h3 absorption of digested foods n.
Skip this Video
Loading SlideShow in 5 Seconds..
H3 Absorption of digested foods PowerPoint Presentation
Download Presentation
H3 Absorption of digested foods

play fullscreen
1 / 10

H3 Absorption of digested foods

110 Views Download Presentation
Download Presentation

H3 Absorption of digested foods

- - - - - - - - - - - - - - - - - - - - - - - - - - - E N D - - - - - - - - - - - - - - - - - - - - - - - - - - -
Presentation Transcript

  1. H3 Absorption of digested foods Ms.TRS

  2. H3.1 Structure of the ileum • The villi increase the surface area of the ileum for the absorption by ten times. • The crypts contain the secretory cells of intestinal secretion. • Mucosa is a mucus secreting membrane. • The circular and longitudinal muscles combine to create the contractions known as peristalsis that maintains the movement of chyme along the alimentary canal. • The serosa is a tough outer membrane composed of collagen.

  3. . H3.2 Ultrastructure of the epithelial gut cells • Epithelial cell: • Microvilli border increases the surface area for absorption of digested foods by many hundreds of times. • Tight Junctions in which adjacent cells closely join there plasma membranes to prevent leakage between the cells. • There is a large prominent nucleus in a medial to basal position. • There are many mitochondria reflecting the active transport of some absorbed molecules and the synthesis of lipoproteins along with other molecules. • Pinocytotic vesicles are very small vesicles formed by endocytosis. The purpose of these is to increase the surface area of membrane for other processes such as active transport or facilitated diffusion

  4. H3.3 Absorption in the small intestine • Absorption of fatty acids . • (a) Bile salts form a micelle around fatty acids. The phospholipid structure of the salts allows it to fuse with the cell membrane and the fatty acid molecules to pass into the epithelial cells of small intestine villus. • b) The fatty acids and glycerol recombine in the endoplasmic reticulum to form lipid. • c) Protein is added to the lipid to form lipoprotein. This is how lipid is transported around the body. • d) The lipoprotein (called chylomicrons) is formed into small vesicles • e) Exocytosis of the vesicles releases the lipoprotein from the cell • f) The lipoprotein is taken up in the lacteal vessel a branch of the lymphatic system. • g) The lacteals, lymphatic system and the lipoproteins eventually enter the general circulation.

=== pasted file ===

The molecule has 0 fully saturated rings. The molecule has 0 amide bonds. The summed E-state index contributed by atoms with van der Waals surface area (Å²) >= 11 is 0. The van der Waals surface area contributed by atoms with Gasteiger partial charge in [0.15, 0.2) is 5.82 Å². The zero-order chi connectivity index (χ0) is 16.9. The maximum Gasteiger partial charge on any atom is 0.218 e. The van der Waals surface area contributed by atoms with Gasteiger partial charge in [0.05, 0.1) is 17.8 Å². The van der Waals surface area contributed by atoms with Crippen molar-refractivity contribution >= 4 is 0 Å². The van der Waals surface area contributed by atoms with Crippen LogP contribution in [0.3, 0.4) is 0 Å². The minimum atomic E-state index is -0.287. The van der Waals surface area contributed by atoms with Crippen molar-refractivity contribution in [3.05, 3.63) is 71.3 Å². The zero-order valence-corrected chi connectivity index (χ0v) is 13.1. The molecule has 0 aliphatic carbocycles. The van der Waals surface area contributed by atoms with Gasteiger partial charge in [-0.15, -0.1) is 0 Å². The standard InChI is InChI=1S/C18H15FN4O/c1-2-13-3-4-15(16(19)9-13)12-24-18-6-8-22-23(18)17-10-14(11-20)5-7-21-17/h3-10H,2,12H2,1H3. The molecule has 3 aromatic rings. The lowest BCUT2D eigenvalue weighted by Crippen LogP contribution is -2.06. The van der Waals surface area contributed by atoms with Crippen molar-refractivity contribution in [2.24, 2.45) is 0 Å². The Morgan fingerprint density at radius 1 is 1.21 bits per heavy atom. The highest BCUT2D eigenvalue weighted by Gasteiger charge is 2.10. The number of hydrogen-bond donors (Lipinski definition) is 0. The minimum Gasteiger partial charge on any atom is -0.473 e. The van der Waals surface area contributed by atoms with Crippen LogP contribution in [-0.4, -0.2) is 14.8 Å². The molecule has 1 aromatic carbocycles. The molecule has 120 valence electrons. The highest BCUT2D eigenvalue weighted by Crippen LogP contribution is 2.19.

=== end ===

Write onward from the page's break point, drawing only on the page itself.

5. Facilitated diffusion: possible water soluble minerals and vitamins • Larger molecules move passively through the membrane via channel proteins • These proteins have large globular structures and complex 3d-shapes • The shapes provide a channel through the middle of the protein, the 'pore' • The channel 'shields' the diffusing molecule from the non-charged regions of the membrane.

  6. Active Transport : Glucose absorptionand Amino acids absorption into the epithelial cells. • Active mean that the membrane protein 'pump' requires energy to function • This moves the molecules from low to high concentration against the concentration gradient • The energy causes a shape change in the protein that allows it to move the molecule to the other side of the membrane. • These membrane pumps are often closely associated with membrane immobilised enzymes.(H2.6)

  7.                                                                                                      .                                                                                                     . • Endocytosis: probably pinocytosis • The formation of tiny vesicles by endocytosis is normally referred to as pinocytosis. • This increases the surface area for the processes of active transport and diffusion. • But in lipid absorption the micelle fuses with the cell membrane. The absorption of actual lipids would occur passively across the cell membrane

  8. Cholesterol and the fat-soluble vitamins (A, D, E, K) are absorbed into the epithelial cells of the ileum by lipid diffusion Mineral ions and water-soluble vitamins are absorbed by passive transport in the ileum Dietary monosaccharides are absorbed by active transport in the ileum Water is absorbed by osmosis in the ileum and colon.

  9. H3.4 Egestion Cellulose is an undigested insoluble polysaccharide which forms the fibre in the diet. Bile Pigments colour the egested faeces and are eliminated. The composition of these pigments often reflect liver function and are sometimes used as a diagnostic for that organs function. The gut retains its own bacterial populations with their own ecology. There is evidence to believe that normal digestion requires the presence of these populations and that factors that affect these populations (antibiotics) can lead to digestive disorders. Intestinal cells are constantly removed from the lining of the gut. Gut epithelium has a structure similar to that of skin, with which it shares a common embryological origin. Such cells are egested.